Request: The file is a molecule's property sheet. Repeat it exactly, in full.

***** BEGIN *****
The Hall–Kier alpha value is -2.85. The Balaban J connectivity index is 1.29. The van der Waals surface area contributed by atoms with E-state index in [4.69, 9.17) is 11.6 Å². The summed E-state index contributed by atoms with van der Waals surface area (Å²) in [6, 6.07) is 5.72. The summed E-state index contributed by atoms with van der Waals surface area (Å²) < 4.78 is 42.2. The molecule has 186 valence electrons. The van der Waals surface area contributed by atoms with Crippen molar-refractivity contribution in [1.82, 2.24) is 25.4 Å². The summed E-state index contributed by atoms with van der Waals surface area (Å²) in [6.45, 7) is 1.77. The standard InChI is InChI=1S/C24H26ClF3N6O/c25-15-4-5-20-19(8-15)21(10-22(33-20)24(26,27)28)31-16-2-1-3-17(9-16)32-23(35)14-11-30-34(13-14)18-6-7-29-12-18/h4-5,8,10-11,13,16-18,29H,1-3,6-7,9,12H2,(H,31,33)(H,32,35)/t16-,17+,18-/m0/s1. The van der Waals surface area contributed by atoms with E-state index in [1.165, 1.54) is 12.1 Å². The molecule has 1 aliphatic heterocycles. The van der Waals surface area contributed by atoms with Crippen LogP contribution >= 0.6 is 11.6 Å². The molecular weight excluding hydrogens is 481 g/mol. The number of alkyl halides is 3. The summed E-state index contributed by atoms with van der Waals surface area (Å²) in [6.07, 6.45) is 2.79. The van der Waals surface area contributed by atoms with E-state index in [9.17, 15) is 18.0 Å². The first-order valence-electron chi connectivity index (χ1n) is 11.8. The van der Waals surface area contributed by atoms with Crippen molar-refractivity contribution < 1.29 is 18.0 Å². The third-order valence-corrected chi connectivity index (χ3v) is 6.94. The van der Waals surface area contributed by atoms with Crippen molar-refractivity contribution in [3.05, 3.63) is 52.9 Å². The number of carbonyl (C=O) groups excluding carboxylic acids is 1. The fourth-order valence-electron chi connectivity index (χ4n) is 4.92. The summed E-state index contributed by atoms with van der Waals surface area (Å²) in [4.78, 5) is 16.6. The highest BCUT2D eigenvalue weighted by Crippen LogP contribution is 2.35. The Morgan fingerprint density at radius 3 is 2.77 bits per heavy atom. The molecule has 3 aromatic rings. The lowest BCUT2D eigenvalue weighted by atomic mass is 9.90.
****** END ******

The Hall–Kier alpha value is -2.85. The Balaban J connectivity index is 1.29. The van der Waals surface area contributed by atoms with E-state index in [4.69, 9.17) is 11.6 Å². The summed E-state index contributed by atoms with van der Waals surface area (Å²) in [6, 6.07) is 5.72. The summed E-state index contributed by atoms with van der Waals surface area (Å²) < 4.78 is 42.2. The molecule has 186 valence electrons. The van der Waals surface area contributed by atoms with Crippen molar-refractivity contribution in [1.82, 2.24) is 25.4 Å². The summed E-state index contributed by atoms with van der Waals surface area (Å²) in [6.45, 7) is 1.77. The standard InChI is InChI=1S/C24H26ClF3N6O/c25-15-4-5-20-19(8-15)21(10-22(33-20)24(26,27)28)31-16-2-1-3-17(9-16)32-23(35)14-11-30-34(13-14)18-6-7-29-12-18/h4-5,8,10-11,13,16-18,29H,1-3,6-7,9,12H2,(H,31,33)(H,32,35)/t16-,17+,18-/m0/s1. The van der Waals surface area contributed by atoms with E-state index in [1.165, 1.54) is 12.1 Å². The molecule has 1 aliphatic heterocycles. The van der Waals surface area contributed by atoms with Crippen LogP contribution >= 0.6 is 11.6 Å². The molecular weight excluding hydrogens is 481 g/mol. The number of alkyl halides is 3. The summed E-state index contributed by atoms with van der Waals surface area (Å²) in [6.07, 6.45) is 2.79. The van der Waals surface area contributed by atoms with E-state index in [9.17, 15) is 18.0 Å². The first-order valence-electron chi connectivity index (χ1n) is 11.8. The van der Waals surface area contributed by atoms with Crippen molar-refractivity contribution < 1.29 is 18.0 Å². The third-order valence-corrected chi connectivity index (χ3v) is 6.94. The van der Waals surface area contributed by atoms with Crippen molar-refractivity contribution in [3.05, 3.63) is 52.9 Å². The number of carbonyl (C=O) groups excluding carboxylic acids is 1. The fourth-order valence-electron chi connectivity index (χ4n) is 4.92. The summed E-state index contributed by atoms with van der Waals surface area (Å²) in [4.78, 5) is 16.6. The highest BCUT2D eigenvalue weighted by Crippen LogP contribution is 2.35. The Morgan fingerprint density at radius 3 is 2.77 bits per heavy atom. The molecule has 3 aromatic rings. The lowest BCUT2D eigenvalue weighted by atomic mass is 9.90.